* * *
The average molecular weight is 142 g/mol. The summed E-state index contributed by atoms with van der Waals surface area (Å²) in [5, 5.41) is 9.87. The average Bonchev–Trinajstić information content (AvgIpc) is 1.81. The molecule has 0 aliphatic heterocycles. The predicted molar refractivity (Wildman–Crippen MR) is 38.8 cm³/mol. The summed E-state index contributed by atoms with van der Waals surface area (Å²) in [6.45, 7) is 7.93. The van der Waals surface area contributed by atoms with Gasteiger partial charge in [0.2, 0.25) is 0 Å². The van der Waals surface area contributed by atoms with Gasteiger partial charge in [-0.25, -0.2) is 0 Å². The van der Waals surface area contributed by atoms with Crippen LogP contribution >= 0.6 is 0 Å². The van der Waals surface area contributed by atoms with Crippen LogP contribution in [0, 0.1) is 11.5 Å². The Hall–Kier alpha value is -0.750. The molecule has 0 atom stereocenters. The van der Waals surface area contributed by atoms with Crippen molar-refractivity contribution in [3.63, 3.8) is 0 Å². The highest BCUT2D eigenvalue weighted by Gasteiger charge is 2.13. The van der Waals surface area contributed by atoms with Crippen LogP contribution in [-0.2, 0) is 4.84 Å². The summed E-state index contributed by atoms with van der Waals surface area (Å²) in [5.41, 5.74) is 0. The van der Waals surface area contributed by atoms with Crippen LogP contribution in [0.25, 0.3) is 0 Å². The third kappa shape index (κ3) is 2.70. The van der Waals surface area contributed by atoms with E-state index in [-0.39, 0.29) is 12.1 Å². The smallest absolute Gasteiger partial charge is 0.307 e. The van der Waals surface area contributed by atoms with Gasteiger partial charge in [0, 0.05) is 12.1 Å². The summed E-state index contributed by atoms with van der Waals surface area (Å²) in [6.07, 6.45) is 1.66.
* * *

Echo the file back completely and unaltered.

The average molecular weight is 142 g/mol. The summed E-state index contributed by atoms with van der Waals surface area (Å²) in [5, 5.41) is 9.87. The average Bonchev–Trinajstić information content (AvgIpc) is 1.81. The molecule has 0 aliphatic heterocycles. The predicted molar refractivity (Wildman–Crippen MR) is 38.8 cm³/mol. The summed E-state index contributed by atoms with van der Waals surface area (Å²) in [6.45, 7) is 7.93. The van der Waals surface area contributed by atoms with Gasteiger partial charge in [0.2, 0.25) is 0 Å². The van der Waals surface area contributed by atoms with Gasteiger partial charge in [-0.25, -0.2) is 0 Å². The van der Waals surface area contributed by atoms with Crippen LogP contribution >= 0.6 is 0 Å². The van der Waals surface area contributed by atoms with Crippen LogP contribution in [0, 0.1) is 11.5 Å². The Hall–Kier alpha value is -0.750. The molecule has 0 atom stereocenters. The van der Waals surface area contributed by atoms with Crippen molar-refractivity contribution in [3.63, 3.8) is 0 Å². The highest BCUT2D eigenvalue weighted by Gasteiger charge is 2.13. The van der Waals surface area contributed by atoms with Crippen LogP contribution in [-0.2, 0) is 4.84 Å². The summed E-state index contributed by atoms with van der Waals surface area (Å²) in [5.41, 5.74) is 0. The van der Waals surface area contributed by atoms with Crippen LogP contribution in [0.25, 0.3) is 0 Å². The third kappa shape index (κ3) is 2.70. The van der Waals surface area contributed by atoms with E-state index in [-0.39, 0.29) is 12.1 Å². The smallest absolute Gasteiger partial charge is 0.307 e. The van der Waals surface area contributed by atoms with Gasteiger partial charge in [0, 0.05) is 12.1 Å². The summed E-state index contributed by atoms with van der Waals surface area (Å²) in [6.07, 6.45) is 1.66.